I’m caught by the notion of stasis implicit in the dynamics of reflection. When we think visually of a reflection, for example, mountains and trees reflected in a pool of water, the dynamism occurs in the act of reflection–the bending back of the light rays–but the reflection itself is static (supposing the day to be windless and the water still). I believe part of the charm of reflections is this coexistence of opposites–the stasis and the dynamism together in the same experience.
Maharishi Science of Consciousness describes two qualities–silence and dynamism–as constituting the nature of consciousness itself. This coexistence of opposites can be experienced by the human nervous system when an individual practices the Transcendental Meditation technique. The ability of the inner self to entertain this coexistence of opposites may explain why we are charmed by reflective surfaces; reflections capture this combination of stasis and dynamism in a concrete and visual way. We experience the tree and the reflection of the tree in the pool or the girl and the girl’s images in a mirror–unity and diversity–the coexistence of opposites, and we feel a thrill of pleasure.
Literature–that great expression of our writing endeavors–is filled with images of reflections from mirrors and windows to ponds, even puddles. From childhood to adulthood, we enjoy the process of reflection and what it reveals. Who can forget the wicked stepmother in "Snow White and the Seven Dwarves," who uses the magic of a mirror to be assured of her beauty. ”Mirror, mirror, on the wall, who is the fairest one of all?” But, according to folklore, a mirror cannot lie and, thus, the magic mirror captures the real essence of this wicked woman and recognizes her stepdaughter as more beautiful. In this fairy tale, reflection, though in a way unreal (it is magic after all) becomes a determiner of what is real–the evil nature of the stepmother, the second, more telling perception (may stepmothers everywhere forgive me!).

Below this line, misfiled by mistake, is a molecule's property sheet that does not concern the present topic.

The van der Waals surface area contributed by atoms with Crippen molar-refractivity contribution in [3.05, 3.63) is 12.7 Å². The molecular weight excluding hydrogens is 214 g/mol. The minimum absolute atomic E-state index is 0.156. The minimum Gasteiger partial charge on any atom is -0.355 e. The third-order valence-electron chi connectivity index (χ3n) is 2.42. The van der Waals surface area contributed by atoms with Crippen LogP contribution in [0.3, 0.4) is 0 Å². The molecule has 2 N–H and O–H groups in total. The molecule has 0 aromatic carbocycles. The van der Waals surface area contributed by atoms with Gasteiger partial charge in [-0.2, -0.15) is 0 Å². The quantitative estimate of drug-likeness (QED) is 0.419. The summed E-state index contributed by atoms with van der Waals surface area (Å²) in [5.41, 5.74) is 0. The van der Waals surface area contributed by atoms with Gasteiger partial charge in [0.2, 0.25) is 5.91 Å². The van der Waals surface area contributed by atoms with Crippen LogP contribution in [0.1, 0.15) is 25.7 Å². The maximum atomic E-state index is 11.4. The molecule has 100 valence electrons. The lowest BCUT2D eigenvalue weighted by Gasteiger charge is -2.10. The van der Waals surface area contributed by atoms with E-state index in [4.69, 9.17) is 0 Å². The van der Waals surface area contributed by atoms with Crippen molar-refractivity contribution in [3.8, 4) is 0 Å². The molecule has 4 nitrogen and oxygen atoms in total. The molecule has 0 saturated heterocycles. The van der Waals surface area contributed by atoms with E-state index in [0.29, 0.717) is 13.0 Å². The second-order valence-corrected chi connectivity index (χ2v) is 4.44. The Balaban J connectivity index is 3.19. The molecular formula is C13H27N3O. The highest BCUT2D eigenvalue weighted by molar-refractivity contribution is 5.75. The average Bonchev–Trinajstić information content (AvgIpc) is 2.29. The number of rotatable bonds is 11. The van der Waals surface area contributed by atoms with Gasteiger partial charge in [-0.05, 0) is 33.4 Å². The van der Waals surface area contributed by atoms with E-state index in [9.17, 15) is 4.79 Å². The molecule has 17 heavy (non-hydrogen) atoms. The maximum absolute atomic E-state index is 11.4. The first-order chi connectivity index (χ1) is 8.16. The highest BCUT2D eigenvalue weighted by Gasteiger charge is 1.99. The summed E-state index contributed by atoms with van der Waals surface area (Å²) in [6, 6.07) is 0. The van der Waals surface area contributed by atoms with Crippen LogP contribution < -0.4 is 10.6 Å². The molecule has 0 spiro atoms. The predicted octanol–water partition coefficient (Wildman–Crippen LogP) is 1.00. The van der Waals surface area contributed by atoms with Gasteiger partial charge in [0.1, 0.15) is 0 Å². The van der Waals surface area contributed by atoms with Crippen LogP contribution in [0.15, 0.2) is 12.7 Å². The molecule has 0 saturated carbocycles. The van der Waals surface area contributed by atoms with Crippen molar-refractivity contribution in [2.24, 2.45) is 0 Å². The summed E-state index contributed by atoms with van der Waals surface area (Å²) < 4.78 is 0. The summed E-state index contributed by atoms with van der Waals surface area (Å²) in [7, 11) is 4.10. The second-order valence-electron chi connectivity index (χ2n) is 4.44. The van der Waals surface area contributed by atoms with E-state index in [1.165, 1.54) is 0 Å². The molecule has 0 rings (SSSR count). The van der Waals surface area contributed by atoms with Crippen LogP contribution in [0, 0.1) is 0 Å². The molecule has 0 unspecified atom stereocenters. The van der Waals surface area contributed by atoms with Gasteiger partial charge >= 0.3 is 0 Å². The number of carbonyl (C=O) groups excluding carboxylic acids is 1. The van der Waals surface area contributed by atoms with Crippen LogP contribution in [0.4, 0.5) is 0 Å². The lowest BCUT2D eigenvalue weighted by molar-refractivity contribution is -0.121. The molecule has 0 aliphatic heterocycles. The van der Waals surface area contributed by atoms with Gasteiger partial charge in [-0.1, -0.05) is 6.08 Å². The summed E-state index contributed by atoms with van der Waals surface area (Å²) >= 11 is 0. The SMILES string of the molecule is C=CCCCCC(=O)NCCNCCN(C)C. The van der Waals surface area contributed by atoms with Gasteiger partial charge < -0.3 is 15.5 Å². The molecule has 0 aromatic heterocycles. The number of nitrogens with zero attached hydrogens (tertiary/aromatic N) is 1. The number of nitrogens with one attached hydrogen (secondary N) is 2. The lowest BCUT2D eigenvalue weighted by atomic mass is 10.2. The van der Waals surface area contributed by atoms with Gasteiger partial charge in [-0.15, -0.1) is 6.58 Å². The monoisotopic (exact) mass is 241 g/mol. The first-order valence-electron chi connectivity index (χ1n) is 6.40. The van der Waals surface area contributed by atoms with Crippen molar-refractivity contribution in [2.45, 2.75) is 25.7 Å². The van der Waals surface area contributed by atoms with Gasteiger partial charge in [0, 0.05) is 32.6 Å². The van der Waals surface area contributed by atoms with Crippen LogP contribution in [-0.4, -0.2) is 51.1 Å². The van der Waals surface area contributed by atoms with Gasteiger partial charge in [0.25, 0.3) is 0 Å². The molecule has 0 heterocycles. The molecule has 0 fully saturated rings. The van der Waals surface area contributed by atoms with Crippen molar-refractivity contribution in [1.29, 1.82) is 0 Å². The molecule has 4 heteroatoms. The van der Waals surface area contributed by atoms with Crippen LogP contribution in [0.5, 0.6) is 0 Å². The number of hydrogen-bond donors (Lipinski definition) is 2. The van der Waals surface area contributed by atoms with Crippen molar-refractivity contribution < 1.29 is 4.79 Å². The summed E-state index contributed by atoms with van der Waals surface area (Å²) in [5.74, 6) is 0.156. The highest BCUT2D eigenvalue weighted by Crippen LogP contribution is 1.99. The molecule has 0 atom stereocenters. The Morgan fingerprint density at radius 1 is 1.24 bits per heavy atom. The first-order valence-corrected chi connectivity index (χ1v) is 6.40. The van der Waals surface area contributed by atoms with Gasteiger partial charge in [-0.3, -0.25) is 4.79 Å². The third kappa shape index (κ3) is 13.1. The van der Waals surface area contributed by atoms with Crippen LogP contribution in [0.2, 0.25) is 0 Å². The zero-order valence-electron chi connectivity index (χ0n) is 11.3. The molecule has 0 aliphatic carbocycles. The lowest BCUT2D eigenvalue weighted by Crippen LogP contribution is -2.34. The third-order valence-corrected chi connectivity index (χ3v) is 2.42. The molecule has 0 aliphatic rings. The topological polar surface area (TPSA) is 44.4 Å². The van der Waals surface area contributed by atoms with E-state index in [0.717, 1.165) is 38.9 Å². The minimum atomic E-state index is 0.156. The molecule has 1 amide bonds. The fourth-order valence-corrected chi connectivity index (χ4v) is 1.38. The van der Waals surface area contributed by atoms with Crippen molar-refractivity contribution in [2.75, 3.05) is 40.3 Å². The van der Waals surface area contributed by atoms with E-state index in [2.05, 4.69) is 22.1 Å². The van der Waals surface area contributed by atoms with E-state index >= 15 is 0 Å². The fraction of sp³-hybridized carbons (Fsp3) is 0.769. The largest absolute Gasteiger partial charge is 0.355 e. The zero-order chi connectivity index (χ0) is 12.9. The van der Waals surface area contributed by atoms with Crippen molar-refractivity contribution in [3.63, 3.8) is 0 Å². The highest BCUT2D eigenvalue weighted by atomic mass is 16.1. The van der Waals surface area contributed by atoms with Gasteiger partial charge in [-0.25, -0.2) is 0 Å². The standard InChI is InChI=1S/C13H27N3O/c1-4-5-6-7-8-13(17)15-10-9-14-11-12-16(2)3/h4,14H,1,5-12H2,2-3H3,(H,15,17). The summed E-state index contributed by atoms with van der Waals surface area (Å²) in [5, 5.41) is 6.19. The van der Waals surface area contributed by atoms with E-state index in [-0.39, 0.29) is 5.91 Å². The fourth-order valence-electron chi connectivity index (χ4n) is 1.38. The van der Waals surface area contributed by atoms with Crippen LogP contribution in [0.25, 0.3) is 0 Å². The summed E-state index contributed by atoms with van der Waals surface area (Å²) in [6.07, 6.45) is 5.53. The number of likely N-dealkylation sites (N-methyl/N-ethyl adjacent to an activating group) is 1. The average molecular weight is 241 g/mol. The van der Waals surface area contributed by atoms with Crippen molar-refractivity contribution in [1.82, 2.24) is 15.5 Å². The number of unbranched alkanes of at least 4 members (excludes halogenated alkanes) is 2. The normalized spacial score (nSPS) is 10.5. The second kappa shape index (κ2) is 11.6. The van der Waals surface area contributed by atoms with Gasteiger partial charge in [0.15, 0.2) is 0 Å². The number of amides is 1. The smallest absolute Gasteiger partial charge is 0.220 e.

Reflective writing functions similarly to the magic mirror in "Snow White and the Seven Dwarves." It allows the writer to mirror back images, memories, thoughts, and impressions in order to let the truest image emerge. We are re-seeing–the truest meaning of revision.
Everyone wishes to be a one-draft writer, if for no other reason than to save time. We want to be the person who can write it once and never have to edit or proof. Yet, it is in the re-seeing, the mirroring back, the witnessing (as the fluff and dross are rubbed away) that we see the wholeness that the burnished expression reveals. It has been said that we write to discover what we know. I would add that we also write to create finer and finer expression of what we know.
First Image: Courtesy of Mandi Bradshaw
Second Image: Public Domain. Wikimedia Commons. Franz Jüttner (1865–1925)Illustration from Sneewittchen, Scholz' Künstler-Bilderbücher, Mainz. 1905 - 1910.
 Maharishi Mahesh Yogi. Vedic Knowledge for Everyone: Maharishi Vedic University Introduction. India: Age of Enlightenment Publications, 1995, p. 135.